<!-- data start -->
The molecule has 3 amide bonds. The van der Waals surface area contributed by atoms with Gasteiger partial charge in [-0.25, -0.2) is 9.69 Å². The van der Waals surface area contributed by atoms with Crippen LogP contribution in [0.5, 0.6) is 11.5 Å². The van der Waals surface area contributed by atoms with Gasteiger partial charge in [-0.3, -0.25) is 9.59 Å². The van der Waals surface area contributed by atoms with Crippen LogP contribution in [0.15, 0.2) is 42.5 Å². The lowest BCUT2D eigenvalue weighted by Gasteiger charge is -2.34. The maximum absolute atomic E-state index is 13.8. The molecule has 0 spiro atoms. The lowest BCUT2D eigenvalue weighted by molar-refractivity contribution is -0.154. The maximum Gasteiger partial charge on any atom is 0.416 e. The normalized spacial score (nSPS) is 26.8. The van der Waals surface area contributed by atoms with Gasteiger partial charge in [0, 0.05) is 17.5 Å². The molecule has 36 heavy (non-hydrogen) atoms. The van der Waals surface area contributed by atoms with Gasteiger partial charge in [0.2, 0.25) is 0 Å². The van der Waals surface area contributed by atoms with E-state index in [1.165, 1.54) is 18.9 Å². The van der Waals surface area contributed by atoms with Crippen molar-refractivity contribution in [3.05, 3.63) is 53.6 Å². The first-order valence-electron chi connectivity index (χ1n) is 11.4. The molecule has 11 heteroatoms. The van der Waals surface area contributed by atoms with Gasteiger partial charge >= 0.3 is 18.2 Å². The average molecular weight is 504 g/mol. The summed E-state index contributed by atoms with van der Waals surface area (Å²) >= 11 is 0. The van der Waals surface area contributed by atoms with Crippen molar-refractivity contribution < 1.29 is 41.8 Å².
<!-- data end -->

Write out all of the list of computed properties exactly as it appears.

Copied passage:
The molecule has 3 amide bonds. The van der Waals surface area contributed by atoms with Gasteiger partial charge in [-0.25, -0.2) is 9.69 Å². The van der Waals surface area contributed by atoms with Crippen LogP contribution in [0.5, 0.6) is 11.5 Å². The van der Waals surface area contributed by atoms with Gasteiger partial charge in [-0.3, -0.25) is 9.59 Å². The van der Waals surface area contributed by atoms with Crippen LogP contribution in [0.15, 0.2) is 42.5 Å². The lowest BCUT2D eigenvalue weighted by Gasteiger charge is -2.34. The maximum absolute atomic E-state index is 13.8. The molecule has 0 spiro atoms. The lowest BCUT2D eigenvalue weighted by molar-refractivity contribution is -0.154. The maximum Gasteiger partial charge on any atom is 0.416 e. The normalized spacial score (nSPS) is 26.8. The van der Waals surface area contributed by atoms with Gasteiger partial charge in [0, 0.05) is 17.5 Å². The molecule has 36 heavy (non-hydrogen) atoms. The van der Waals surface area contributed by atoms with Gasteiger partial charge in [0.2, 0.25) is 0 Å². The van der Waals surface area contributed by atoms with E-state index in [1.165, 1.54) is 18.9 Å². The van der Waals surface area contributed by atoms with Crippen molar-refractivity contribution in [3.05, 3.63) is 53.6 Å². The first-order valence-electron chi connectivity index (χ1n) is 11.4. The molecule has 11 heteroatoms. The van der Waals surface area contributed by atoms with Gasteiger partial charge >= 0.3 is 18.2 Å². The average molecular weight is 504 g/mol. The summed E-state index contributed by atoms with van der Waals surface area (Å²) >= 11 is 0. The van der Waals surface area contributed by atoms with Crippen molar-refractivity contribution < 1.29 is 41.8 Å².